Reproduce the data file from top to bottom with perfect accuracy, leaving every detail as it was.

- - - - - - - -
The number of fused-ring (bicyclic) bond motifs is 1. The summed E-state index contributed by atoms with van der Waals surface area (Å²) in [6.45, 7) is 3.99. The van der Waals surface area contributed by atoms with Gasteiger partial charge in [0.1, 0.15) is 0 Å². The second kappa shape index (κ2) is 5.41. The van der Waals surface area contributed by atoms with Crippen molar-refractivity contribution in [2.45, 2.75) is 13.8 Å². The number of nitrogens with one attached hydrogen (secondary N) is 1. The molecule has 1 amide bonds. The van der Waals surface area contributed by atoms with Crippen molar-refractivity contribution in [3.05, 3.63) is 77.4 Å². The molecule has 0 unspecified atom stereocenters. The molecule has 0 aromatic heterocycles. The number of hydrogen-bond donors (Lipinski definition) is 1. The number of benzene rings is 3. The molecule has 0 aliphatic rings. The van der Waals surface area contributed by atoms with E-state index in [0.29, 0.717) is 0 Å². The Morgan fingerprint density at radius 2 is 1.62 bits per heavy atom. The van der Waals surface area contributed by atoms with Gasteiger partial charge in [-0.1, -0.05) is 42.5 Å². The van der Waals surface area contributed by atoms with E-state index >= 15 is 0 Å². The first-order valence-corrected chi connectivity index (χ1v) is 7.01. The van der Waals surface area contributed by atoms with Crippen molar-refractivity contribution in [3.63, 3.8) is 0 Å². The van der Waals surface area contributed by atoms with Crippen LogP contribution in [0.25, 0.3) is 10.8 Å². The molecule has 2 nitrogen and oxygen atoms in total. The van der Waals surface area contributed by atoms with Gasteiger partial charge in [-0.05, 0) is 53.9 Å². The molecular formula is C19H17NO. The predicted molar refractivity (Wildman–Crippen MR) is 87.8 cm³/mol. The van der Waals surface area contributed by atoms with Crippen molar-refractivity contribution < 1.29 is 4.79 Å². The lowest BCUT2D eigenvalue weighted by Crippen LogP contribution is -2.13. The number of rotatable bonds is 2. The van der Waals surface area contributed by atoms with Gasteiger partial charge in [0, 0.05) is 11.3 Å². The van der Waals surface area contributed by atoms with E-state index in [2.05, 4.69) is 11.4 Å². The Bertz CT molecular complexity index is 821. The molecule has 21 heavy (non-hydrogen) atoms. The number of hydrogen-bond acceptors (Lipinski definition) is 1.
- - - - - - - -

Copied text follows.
The number of fused-ring (bicyclic) bond motifs is 1. The summed E-state index contributed by atoms with van der Waals surface area (Å²) in [6.45, 7) is 3.99. The van der Waals surface area contributed by atoms with Gasteiger partial charge in [0.1, 0.15) is 0 Å². The second kappa shape index (κ2) is 5.41. The van der Waals surface area contributed by atoms with Crippen molar-refractivity contribution in [2.45, 2.75) is 13.8 Å². The number of nitrogens with one attached hydrogen (secondary N) is 1. The molecule has 1 amide bonds. The van der Waals surface area contributed by atoms with Crippen molar-refractivity contribution in [3.05, 3.63) is 77.4 Å². The molecule has 0 unspecified atom stereocenters. The molecule has 0 aromatic heterocycles. The number of hydrogen-bond donors (Lipinski definition) is 1. The number of benzene rings is 3. The molecule has 0 aliphatic rings. The van der Waals surface area contributed by atoms with E-state index in [0.29, 0.717) is 0 Å². The Morgan fingerprint density at radius 2 is 1.62 bits per heavy atom. The van der Waals surface area contributed by atoms with Gasteiger partial charge in [-0.1, -0.05) is 42.5 Å². The van der Waals surface area contributed by atoms with E-state index >= 15 is 0 Å². The first-order valence-corrected chi connectivity index (χ1v) is 7.01. The van der Waals surface area contributed by atoms with Crippen molar-refractivity contribution in [3.63, 3.8) is 0 Å². The van der Waals surface area contributed by atoms with Crippen LogP contribution in [0.25, 0.3) is 10.8 Å². The molecule has 2 nitrogen and oxygen atoms in total. The van der Waals surface area contributed by atoms with Gasteiger partial charge in [-0.05, 0) is 53.9 Å². The molecular formula is C19H17NO. The predicted molar refractivity (Wildman–Crippen MR) is 87.8 cm³/mol. The van der Waals surface area contributed by atoms with Crippen molar-refractivity contribution < 1.29 is 4.79 Å². The lowest BCUT2D eigenvalue weighted by Crippen LogP contribution is -2.13. The number of rotatable bonds is 2. The van der Waals surface area contributed by atoms with Gasteiger partial charge in [0, 0.05) is 11.3 Å². The van der Waals surface area contributed by atoms with E-state index in [2.05, 4.69) is 11.4 Å². The Bertz CT molecular complexity index is 821. The molecule has 21 heavy (non-hydrogen) atoms. The number of hydrogen-bond acceptors (Lipinski definition) is 1.